Computer-generated stimuli using the Jacky dragon as a model.
Date Published: 7/29/2007, Issue 6; doi: 10.3791/243
Keywords: Neuroscience, Issue 6, behavior, lizard, simulation, animation
Woo, K. L. Computer-Generated Animal Model Stimuli. J. Vis. Exp. (6), e243, doi:10.3791/243 (2007).
Communication between animals is diverse and complex. Animals may communicate using auditory, seismic, chemosensory, electrical, or visual signals. In particular, understanding the constraints on visual signal design for communication has been of great interest. Traditional methods for investigating animal interactions have used basic observational techniques, staged encounters, or physical manipulation of morphology. Less intrusive methods have tried to simulate conspecifics using crude playback tools, such as mirrors, still images, or models. As technology has become more advanced, video playback has emerged as another tool in which to examine visual communication (Rosenthal, 2000). However, to move one step further, the application of computer-animation now allows researchers to specifically isolate critical components necessary to elicit social responses from conspecifics, and manipulate these features to control interactions. Here, I provide detail on how to create an animation using the Jacky dragon as a model, but this process may be adaptable for other species. In building the animation, I elected to use Lightwave 3D to alter object morphology, add texture, install bones, and provide comparable weight shading that prevents exaggerated movement. The animation is then matched to select motor patterns to replicate critical movement features. Finally, the sequence must rendered into an individual clip for presentation. Although there are other adaptable techniques, this particular method had been demonstrated to be effective in eliciting both conspicuous and social responses in staged interactions.
Acquire taxidermic lizard. Scan the model with a Konica Minolta VI-9i. It produces a 3D object (*.lwo and *.obj files) in a single polygon mesh of 50,000 polygons. Lightwave® v8.3 has two programs used for 3D animation: Modeller and Layout. Lightwave® Modeller designs and manipulates the object. Lightwave® Layout program creates animation scenes. Lightwave® Modeller and Layout have three dimensions of positioning, orientation, and rotation: heading (Y), pitch (X), and bank (Z).
Photograph a live lizard using an 12.8 megapixel Canon EOS 5D digital camera from two angles (frontal and orthogonal), three positions (frontal, orthogonal, ventral, and dorsal), and three body regions parts (head, body, tail, and limbs) over a white sheet of paper to be white balanced for standardized colour. Fuse photographs together in Adobe® Photoshop® Elements 3.0.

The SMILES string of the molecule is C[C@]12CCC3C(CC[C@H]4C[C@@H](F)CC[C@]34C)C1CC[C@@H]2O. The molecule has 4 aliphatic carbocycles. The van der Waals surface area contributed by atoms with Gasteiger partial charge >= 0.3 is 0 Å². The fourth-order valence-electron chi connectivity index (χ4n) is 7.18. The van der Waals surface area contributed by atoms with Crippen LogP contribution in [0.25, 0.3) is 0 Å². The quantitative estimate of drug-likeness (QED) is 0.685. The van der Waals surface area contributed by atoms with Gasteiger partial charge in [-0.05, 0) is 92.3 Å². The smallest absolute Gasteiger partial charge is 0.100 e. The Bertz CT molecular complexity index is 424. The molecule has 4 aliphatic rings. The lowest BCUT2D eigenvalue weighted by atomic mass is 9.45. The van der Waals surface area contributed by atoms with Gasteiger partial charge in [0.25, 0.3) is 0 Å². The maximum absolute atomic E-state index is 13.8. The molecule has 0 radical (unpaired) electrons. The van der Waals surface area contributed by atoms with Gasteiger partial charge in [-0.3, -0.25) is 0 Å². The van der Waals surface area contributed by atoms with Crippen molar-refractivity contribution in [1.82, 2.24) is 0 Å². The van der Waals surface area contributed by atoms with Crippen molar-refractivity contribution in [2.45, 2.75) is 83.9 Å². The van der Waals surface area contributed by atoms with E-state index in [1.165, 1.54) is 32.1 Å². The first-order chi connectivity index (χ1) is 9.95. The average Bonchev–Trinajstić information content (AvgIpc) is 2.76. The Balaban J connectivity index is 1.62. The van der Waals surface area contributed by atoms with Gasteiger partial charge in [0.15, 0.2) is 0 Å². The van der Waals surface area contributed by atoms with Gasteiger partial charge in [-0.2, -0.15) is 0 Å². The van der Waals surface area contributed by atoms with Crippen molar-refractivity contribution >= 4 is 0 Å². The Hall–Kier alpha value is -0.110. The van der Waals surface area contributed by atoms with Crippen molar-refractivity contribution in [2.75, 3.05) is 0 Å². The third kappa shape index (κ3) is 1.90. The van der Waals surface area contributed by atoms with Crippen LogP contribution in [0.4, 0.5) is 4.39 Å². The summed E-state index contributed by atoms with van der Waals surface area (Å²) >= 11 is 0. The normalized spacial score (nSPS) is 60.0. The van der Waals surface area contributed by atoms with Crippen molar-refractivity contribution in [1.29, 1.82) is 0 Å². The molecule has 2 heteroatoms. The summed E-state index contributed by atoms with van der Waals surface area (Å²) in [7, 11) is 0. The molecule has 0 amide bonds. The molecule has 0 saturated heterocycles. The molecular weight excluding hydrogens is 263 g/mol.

Create an Atlas UV map in Lightwave® Modeller. The UV map breaks the object into strings of connecting polygons. Capture JPEG image of Atlas UV map with Grab V1.2 to create a separate JPEG image. Imbed as the background layer into Adobe® Photoshop® Elements 3.0.
In the Lightwave® Modeller, highlight polygons on the Atlas UV map to identify specific areas on the lizard. Crop area and superimpose onto the background Atlas UV map JPEG. When all photographic fragments are layered onto the Atlas UV map JPEG, remove the background and create a single TIFF file. Import the TIFF file into Lightwave® Modeller and assign UV coordinates.
Implanting Skelegons and Bones
In Lightwave® Modeller, skelegons were designed and imbedded. Skelegons acted as placeholders for bones. Create 61 bones. Create skelegons to mimic the number of vertebrae in a Jacky dragon, with one large skelegon used to simulate the head. Create a virtual spinal column from the neck down to the end of the tail. Fuse the forelimbs, which consist of fours skelegons each, to spinal column. When all skelegons are created, send the entire object to Lightwave® Layout, where the skelegons are to be transformed into bones.
Adding Weight Shading
Independent weight maps have a value range from –100% to +100% to evenly distribute motion. Designated the limbs, tail, and head with positive (+) weight map values. Give the body a negative (-) weight map value.